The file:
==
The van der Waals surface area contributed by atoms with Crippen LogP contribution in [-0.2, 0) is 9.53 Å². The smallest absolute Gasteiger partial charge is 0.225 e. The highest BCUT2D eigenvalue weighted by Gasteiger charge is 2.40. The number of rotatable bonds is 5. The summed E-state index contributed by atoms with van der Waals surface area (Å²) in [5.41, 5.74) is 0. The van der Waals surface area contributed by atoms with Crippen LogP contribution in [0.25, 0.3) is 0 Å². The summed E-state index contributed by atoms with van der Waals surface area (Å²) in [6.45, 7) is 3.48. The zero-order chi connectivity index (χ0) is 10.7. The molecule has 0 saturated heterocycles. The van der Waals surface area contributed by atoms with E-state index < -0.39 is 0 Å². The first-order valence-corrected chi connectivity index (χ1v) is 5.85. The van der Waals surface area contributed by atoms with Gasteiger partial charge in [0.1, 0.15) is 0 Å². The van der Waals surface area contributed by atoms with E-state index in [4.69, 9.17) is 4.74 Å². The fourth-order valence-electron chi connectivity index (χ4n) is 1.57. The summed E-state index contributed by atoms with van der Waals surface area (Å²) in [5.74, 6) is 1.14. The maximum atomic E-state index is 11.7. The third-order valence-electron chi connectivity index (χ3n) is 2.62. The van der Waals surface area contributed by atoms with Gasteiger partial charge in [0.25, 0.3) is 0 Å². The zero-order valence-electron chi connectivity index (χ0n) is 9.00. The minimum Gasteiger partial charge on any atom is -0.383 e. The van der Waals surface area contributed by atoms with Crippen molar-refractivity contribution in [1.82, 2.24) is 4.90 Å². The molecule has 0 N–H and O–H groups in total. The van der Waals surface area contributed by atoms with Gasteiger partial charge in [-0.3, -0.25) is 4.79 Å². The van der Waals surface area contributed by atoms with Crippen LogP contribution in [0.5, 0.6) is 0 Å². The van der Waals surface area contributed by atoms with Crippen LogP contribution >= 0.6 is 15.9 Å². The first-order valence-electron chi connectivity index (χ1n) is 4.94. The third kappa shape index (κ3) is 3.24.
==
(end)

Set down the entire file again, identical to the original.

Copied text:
The van der Waals surface area contributed by atoms with Crippen LogP contribution in [-0.2, 0) is 9.53 Å². The smallest absolute Gasteiger partial charge is 0.225 e. The highest BCUT2D eigenvalue weighted by Gasteiger charge is 2.40. The number of rotatable bonds is 5. The summed E-state index contributed by atoms with van der Waals surface area (Å²) in [5.41, 5.74) is 0. The van der Waals surface area contributed by atoms with Crippen LogP contribution in [0.25, 0.3) is 0 Å². The summed E-state index contributed by atoms with van der Waals surface area (Å²) in [6.45, 7) is 3.48. The zero-order chi connectivity index (χ0) is 10.7. The molecule has 0 saturated heterocycles. The van der Waals surface area contributed by atoms with E-state index < -0.39 is 0 Å². The first-order valence-corrected chi connectivity index (χ1v) is 5.85. The van der Waals surface area contributed by atoms with Gasteiger partial charge in [0.1, 0.15) is 0 Å². The van der Waals surface area contributed by atoms with E-state index in [4.69, 9.17) is 4.74 Å². The fourth-order valence-electron chi connectivity index (χ4n) is 1.57. The summed E-state index contributed by atoms with van der Waals surface area (Å²) in [5.74, 6) is 1.14. The maximum atomic E-state index is 11.7. The third-order valence-electron chi connectivity index (χ3n) is 2.62. The van der Waals surface area contributed by atoms with Gasteiger partial charge in [0.25, 0.3) is 0 Å². The zero-order valence-electron chi connectivity index (χ0n) is 9.00. The minimum Gasteiger partial charge on any atom is -0.383 e. The van der Waals surface area contributed by atoms with Crippen molar-refractivity contribution in [1.82, 2.24) is 4.90 Å². The molecule has 0 N–H and O–H groups in total. The van der Waals surface area contributed by atoms with Gasteiger partial charge in [-0.3, -0.25) is 4.79 Å². The van der Waals surface area contributed by atoms with Crippen LogP contribution in [0.5, 0.6) is 0 Å². The van der Waals surface area contributed by atoms with Crippen LogP contribution >= 0.6 is 15.9 Å². The first-order valence-electron chi connectivity index (χ1n) is 4.94. The third kappa shape index (κ3) is 3.24.